Vocally, the performance was variable – Josephine Thorpe not quite having a weight of tone or force of presence that Grandmother surely requires, and George van Bergen looking and sounding too young to make Edward credible in context. Nicholas Sharratt was superb as Dominic, persuasively combining bravado and self-pity, yet winning audience-sympathy after his – brilliantly realised – transformation. Sarah Tynan was teasing and alluring as Monique, while as Lucille, Alinka Kozari overwhelmed Patrick Ashcroft’s halting Suitor by a wide margin, and there were characterful cameos from Anna Lease and Patricia Orr as the happy-go-lucky Laura and Yolande. Dominic Wheeler was alive to the stylistic parodies that confirm Maconchy was nothing if not familiar with the operatic repertoire as a whole.
Dramatically, “The Departure” (1961) could not have been more contrasted. This half-hour work has just two protagonists. Having been killed in a car accident, Julia returns to the home she shared with Mark, only gradually realising the circumstances that have set them apart. He, in turn, becomes aware of her presence and implores her to remain; she, being aware that his is a life still to be lived, urges him to accept she can no longer be there and – despite his fervent protestations to the contrary – withdraws across the metaphorical ‘bridge’ that separates the living from the dead.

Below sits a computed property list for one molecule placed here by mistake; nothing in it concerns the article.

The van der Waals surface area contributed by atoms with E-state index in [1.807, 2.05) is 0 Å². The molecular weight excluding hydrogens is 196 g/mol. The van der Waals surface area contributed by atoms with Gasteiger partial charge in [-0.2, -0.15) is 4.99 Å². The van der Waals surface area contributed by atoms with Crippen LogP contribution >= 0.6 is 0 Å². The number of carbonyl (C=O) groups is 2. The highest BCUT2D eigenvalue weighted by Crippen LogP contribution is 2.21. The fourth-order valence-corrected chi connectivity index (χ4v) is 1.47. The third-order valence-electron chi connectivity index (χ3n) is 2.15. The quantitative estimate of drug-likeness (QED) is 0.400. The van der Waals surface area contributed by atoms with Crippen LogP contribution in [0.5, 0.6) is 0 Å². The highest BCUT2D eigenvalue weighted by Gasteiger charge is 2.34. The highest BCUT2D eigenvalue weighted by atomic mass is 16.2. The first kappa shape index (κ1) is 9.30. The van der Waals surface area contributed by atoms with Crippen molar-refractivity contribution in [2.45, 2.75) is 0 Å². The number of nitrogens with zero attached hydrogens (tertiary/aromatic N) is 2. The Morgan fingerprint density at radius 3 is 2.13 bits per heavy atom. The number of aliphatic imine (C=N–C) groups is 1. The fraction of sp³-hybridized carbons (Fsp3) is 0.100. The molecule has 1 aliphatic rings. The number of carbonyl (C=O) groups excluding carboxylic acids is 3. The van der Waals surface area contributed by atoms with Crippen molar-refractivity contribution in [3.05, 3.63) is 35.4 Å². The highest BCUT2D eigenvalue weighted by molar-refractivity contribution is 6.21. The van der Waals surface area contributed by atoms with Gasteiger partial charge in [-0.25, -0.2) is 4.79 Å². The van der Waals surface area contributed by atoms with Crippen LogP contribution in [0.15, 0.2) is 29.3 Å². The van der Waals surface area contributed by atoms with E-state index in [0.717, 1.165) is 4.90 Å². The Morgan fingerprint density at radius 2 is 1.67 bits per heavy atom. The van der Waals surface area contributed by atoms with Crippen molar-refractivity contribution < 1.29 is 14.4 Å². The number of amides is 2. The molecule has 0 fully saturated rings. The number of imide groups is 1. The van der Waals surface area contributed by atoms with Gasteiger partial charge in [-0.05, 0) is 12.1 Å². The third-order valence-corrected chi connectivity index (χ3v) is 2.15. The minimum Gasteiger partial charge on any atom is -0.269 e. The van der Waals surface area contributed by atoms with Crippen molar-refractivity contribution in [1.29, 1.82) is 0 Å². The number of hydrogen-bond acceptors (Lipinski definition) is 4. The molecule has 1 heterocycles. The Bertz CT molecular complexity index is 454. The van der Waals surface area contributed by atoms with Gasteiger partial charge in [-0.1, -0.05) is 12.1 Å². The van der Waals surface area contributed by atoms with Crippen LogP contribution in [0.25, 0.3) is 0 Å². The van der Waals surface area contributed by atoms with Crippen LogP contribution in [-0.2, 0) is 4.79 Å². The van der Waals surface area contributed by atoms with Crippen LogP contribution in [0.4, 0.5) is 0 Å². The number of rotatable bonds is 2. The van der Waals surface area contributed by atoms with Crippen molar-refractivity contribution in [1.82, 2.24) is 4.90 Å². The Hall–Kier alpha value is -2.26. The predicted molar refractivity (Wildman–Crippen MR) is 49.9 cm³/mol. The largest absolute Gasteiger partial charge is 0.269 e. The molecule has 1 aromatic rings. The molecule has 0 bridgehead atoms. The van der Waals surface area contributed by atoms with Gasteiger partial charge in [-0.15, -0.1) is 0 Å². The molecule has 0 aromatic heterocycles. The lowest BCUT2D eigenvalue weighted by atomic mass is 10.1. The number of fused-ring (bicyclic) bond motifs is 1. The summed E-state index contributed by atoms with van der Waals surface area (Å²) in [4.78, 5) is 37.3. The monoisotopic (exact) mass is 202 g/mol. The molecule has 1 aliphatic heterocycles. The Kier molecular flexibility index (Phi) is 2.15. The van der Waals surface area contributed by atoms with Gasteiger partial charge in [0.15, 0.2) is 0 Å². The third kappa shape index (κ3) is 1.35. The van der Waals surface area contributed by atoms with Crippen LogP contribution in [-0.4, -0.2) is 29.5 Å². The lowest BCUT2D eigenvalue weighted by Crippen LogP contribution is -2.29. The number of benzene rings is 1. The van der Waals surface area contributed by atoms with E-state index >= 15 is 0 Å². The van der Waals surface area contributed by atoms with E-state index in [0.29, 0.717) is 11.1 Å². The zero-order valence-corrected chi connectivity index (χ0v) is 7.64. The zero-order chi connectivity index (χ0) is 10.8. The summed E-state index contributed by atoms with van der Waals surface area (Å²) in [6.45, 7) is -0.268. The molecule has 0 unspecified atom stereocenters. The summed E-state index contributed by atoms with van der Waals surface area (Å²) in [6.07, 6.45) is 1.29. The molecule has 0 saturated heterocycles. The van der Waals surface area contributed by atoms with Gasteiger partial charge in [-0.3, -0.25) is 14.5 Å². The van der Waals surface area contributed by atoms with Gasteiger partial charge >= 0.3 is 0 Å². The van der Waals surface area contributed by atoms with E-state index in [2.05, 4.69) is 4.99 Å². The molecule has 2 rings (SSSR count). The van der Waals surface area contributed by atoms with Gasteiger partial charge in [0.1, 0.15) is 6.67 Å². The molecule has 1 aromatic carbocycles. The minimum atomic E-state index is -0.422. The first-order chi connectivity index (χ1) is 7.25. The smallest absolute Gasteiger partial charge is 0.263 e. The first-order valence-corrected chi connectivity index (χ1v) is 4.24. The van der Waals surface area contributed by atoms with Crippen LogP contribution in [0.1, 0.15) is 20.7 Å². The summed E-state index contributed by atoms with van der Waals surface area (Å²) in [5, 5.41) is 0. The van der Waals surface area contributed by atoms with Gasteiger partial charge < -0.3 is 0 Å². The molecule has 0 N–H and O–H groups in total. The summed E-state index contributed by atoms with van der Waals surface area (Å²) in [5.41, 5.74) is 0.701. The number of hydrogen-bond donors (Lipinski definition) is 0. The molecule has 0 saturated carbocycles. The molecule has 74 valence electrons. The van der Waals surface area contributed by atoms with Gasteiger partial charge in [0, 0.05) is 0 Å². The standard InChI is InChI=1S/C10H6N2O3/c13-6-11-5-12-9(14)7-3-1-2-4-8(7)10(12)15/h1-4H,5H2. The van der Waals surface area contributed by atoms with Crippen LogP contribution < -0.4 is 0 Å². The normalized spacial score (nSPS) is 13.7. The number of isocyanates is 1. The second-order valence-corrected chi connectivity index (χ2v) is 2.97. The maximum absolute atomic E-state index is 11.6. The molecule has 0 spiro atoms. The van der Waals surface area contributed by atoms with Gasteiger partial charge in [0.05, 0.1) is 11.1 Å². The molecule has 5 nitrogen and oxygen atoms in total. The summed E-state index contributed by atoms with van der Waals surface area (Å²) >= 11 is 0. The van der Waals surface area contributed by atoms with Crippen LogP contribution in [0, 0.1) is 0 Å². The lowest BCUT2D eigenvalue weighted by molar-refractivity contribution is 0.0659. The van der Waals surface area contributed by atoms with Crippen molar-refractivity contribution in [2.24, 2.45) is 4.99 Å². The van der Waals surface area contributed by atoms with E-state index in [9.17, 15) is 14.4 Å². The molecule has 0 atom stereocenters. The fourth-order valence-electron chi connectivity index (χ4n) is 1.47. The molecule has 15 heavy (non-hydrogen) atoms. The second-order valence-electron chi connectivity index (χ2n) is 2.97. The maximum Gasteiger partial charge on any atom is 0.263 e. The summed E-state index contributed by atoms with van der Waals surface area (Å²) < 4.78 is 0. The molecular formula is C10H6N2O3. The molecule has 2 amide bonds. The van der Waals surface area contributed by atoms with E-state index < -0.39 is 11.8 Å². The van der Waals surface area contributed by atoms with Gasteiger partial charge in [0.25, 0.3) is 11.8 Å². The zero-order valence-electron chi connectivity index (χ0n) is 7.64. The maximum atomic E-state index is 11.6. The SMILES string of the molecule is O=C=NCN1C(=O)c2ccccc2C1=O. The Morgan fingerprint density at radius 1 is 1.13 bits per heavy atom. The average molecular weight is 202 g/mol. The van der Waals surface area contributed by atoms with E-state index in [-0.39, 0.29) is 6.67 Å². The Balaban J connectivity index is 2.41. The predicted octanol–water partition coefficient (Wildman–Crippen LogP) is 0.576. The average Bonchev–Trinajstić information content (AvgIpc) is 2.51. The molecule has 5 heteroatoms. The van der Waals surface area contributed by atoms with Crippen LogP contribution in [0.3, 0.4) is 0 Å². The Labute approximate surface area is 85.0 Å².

It would have been easy to make Anne Ridler’s libretto a very British treatment of aspects from Schoenberg’s “Erwartung” or Poulenc’s “La voix humaine” (a likely precursor in its narrative detail), but Maconchy avoids this with a score that, while closer to the Bartókian pungency of her instrumental works, is elegantly shaped and dramatically controlled on its own terms. The emotional intensification is powerfully sustained, and if the music marginally loses focus when she and Mark recall their past happiness together, then the closing minutes are undeniably moving through their understatement.
It helped that the two roles were so finely taken – with Louise Poole (undoubtedly a mezzo to look out for) excelling in a role that it would be easy to render melodramatic, and Håkan Vramsmo hardly less eloquent in a role that starts out in support, only to have (necessarily) assumed dominance at the close. The production succeeds in its stark but not detached representation of a room only gradually and fitfully returning to life and Dominic Wheeler meets the very different demands of dramatic pacing with conviction. “The Departure” is a notable rediscovery, and one that should not be allowed to fall back into neglect now that its dramatic and musical qualities have been made this explicit.
Overall, the evening was a considerable triumph for Independent Opera. Perhaps “The Three Strangers” (1958) – Maconchy’s other one-act opera – could at some point be added to make a triple-bill? Meanwhile, do catch either of the remaining evenings in the present run.
- Further performances on November 15 & 17
- Box Office 020 7808 8580
- Independent Opera